As soon as the project’s engineering estimates are prepared and user committees are constituted, projects enter their contract phase. The system allows administrative officials to generate contracts by filling in details such as the timeline of the project and the names of the user committee members who will work on the project. They export the agreement and both parties sign it. Then, the engineers are responsible for entering the physical and financial progress of the project in the system, and add photos showing the progress. At this time, the public can also give feedback through a mobile app. The mayor and deputy mayor also use the platform to evaluate the overall progress of the municipality. As Chand says, “all people have their role in this system.”
All the infrastructure project data is published in an open format, using the Open Contracting Data Standard, so students or researchers who are interested in the raw data can go to the IMS platform and get it all on a real time basis and in an open format.
The monitoring app for citizens and engineers includes an offline functionality, so that data can still be entered in remote areas and loads automatically when there is a connection again.
No system is perfect, of course. Coordination across different levels of government remains a challenge. For example, a new ring road built around Dhangadhi last year has hundreds of trees in the middle of the lanes due to a dispute between the National Ministry of Urban Development and Dhangadhi’s Forestry Office that is still ongoing.
Dhangadhi has faced other difficulties out of their control. As the center of Nepal’s first coronavirus outbreak, the city has been particularly hard hit by the pandemic. Lockdowns, which are still in force as of September, appear to have had an impact on monitoring and the completion of projects. The region was also devastated by flooding through July and August.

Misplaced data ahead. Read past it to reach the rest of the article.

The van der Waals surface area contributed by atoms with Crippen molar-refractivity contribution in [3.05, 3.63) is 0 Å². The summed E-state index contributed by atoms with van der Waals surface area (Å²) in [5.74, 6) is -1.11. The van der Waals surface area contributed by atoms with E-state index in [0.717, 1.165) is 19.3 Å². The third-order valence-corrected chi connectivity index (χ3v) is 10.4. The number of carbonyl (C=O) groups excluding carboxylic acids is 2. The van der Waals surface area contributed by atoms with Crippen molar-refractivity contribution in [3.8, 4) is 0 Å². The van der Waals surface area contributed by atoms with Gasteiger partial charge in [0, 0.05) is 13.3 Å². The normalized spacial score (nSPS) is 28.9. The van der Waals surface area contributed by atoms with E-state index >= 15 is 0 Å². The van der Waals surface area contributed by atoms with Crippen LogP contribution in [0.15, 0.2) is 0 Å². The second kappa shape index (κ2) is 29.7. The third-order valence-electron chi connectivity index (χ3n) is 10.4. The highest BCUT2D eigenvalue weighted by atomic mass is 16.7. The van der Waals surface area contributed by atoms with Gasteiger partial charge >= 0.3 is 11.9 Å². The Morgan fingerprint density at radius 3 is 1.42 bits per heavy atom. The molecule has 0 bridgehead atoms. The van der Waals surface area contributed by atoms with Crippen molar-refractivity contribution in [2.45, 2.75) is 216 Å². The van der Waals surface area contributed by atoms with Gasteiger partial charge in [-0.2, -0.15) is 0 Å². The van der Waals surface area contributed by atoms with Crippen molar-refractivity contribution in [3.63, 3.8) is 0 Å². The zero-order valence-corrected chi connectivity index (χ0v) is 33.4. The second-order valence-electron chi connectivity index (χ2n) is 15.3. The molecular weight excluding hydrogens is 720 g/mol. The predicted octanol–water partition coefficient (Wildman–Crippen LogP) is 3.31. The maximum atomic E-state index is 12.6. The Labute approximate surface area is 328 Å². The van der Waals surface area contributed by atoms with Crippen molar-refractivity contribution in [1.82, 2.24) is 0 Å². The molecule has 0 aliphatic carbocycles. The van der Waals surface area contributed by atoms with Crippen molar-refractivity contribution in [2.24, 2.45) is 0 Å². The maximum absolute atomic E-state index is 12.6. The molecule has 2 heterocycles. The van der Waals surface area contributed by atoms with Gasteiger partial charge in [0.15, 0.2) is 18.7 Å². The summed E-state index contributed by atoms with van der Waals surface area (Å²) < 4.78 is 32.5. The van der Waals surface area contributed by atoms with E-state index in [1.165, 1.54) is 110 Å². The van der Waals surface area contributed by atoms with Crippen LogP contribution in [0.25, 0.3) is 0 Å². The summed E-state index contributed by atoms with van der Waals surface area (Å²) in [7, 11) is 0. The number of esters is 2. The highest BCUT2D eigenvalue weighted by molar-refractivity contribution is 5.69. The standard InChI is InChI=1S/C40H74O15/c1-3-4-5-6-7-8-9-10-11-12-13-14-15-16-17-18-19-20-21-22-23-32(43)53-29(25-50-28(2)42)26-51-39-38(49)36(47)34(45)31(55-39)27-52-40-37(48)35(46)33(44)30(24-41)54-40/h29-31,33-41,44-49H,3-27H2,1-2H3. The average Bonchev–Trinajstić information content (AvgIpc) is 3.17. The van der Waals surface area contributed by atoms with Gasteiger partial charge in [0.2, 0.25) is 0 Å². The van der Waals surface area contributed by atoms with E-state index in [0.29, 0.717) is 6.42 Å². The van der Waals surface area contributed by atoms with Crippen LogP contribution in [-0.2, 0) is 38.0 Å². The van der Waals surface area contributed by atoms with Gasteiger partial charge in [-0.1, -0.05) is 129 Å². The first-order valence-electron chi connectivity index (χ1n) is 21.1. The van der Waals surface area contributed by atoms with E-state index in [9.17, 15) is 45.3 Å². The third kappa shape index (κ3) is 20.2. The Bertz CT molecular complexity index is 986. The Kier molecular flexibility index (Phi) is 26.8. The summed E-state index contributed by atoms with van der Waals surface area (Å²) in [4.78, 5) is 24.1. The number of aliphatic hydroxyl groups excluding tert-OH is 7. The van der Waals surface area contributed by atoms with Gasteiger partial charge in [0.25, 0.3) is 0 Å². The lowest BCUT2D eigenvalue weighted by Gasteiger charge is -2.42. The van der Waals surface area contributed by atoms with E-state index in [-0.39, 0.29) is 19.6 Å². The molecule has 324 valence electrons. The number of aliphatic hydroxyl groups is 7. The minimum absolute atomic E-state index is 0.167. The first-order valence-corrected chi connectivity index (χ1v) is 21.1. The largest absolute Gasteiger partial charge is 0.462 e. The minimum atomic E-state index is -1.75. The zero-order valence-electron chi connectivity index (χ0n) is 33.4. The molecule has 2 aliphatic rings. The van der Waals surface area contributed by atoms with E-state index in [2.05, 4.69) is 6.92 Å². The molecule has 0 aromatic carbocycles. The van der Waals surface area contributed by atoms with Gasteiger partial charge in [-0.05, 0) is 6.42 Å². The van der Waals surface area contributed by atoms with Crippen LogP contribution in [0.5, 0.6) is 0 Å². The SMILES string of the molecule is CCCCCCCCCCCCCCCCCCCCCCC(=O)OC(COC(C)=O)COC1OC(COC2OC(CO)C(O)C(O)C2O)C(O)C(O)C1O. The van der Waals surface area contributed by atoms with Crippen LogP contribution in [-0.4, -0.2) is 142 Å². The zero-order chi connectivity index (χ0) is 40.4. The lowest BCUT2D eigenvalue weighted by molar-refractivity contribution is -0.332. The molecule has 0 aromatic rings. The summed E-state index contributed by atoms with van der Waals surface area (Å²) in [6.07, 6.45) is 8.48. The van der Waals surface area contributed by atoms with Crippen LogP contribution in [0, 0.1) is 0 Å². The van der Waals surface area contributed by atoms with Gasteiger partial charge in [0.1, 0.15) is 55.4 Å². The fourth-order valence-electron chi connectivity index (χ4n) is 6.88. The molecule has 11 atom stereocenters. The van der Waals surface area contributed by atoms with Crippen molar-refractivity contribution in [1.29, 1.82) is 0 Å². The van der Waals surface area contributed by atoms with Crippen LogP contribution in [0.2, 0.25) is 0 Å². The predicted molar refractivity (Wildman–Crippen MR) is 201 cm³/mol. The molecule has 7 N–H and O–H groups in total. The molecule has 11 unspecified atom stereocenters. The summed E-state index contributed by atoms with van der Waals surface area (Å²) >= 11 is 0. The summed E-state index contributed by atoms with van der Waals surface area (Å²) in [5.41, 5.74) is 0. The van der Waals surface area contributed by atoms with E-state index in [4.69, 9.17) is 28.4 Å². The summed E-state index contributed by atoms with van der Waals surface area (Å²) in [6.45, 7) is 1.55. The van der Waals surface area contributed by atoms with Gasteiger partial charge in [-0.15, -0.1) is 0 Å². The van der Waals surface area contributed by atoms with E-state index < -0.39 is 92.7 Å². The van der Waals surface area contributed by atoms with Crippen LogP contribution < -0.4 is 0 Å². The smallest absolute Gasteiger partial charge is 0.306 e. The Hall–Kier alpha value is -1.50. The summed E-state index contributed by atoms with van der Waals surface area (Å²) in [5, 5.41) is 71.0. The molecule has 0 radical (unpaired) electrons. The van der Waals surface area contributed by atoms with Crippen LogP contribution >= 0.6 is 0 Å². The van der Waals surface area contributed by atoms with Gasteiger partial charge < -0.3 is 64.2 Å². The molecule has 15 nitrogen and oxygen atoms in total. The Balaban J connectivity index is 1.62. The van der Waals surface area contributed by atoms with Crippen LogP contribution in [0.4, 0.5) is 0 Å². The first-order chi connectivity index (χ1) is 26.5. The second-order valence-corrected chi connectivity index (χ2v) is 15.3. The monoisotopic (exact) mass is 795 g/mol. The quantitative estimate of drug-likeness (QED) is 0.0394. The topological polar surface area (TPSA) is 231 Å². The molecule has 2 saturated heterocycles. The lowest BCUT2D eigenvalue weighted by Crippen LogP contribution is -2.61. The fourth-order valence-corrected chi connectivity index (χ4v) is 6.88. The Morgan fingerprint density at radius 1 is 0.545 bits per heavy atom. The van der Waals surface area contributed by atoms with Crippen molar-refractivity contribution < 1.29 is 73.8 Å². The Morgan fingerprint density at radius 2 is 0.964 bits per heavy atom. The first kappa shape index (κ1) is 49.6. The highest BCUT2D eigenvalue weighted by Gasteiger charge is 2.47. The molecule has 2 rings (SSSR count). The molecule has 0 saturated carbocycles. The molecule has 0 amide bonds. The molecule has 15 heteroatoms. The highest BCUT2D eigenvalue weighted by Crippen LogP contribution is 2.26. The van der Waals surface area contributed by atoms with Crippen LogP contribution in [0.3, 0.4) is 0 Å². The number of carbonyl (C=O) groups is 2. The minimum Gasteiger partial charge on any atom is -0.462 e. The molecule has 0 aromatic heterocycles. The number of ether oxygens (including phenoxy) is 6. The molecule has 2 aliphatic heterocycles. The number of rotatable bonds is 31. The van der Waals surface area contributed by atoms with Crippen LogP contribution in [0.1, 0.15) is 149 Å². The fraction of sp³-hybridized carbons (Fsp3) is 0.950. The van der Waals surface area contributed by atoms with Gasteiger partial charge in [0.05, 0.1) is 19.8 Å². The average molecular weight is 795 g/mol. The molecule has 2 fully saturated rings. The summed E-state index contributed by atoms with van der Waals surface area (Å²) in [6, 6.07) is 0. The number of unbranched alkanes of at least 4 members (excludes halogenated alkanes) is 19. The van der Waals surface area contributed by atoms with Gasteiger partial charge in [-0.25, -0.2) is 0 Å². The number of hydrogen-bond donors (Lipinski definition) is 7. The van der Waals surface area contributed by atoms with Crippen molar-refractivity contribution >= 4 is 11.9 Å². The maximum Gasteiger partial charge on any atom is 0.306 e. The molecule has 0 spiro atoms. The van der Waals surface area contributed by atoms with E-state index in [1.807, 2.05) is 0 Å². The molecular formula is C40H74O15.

And yet, the mayor says these crises highlighted just how critical access to information and information management are. Moreover, this access should be convenient; citizens, in fact all stakeholders, should be able to access the information from their home so they can use their time productively in all areas, he says. The municipality’s experience with the IMS helped them to quickly develop systems to keep residents up-to-date about the coronavirus response and relief efforts.
Beyond infrastructure to sustainable development
“Dhangadhi is an amazing place. You actually get heard when you have some great ideas and [get] every support possible to test those ideas,” says Saroj Bista, YoungInnovations’ Open Data Coordinator, who adds that the city has become known for ICT innovations.
While more than a dozen other local governments have begun rolling out the IMS system, the team from Dhangadhi is already hard at work testing new ideas for expanding the system within the municipality. They are developing a prototype for other critical sectors in Dhangadhi, such as agriculture, health and education. The mayor says the municipality is looking forward to making the entire municipality administration paperless. The IMS has aided this goal, and could serve as an integrated platform to make all the resources that the municipality spends traceable, and he commits to continue to upgrade it during his tenure.
There’s also a potential to use the IMS to involve citizens in the formulation of projects too, says Bhatt, the municipality’s chief engineer. Residents should be able to demand or propose infrastructure projects through the system, he says. And it could facilitate federal processes, like the project appraisal, selection and implementation, so that infrastructure projects are more realistic and more responsive to the public’s needs.
Ultimately, the mayor sees the IMS as the most supportive tool for sustainable development. It will change the meaning of development by ensuring it involves effective partnerships with citizens. For a government that has been understaffed and had several problems in the past, citizen participation has been a critical element in the success of the new system in Dhangadhi, he says. He also sees the IMS as an effective tool to help curb corruption.
When citizens start speaking out about it, they can educate all the public, creating a ripple effect so that those responsible can be held accountable.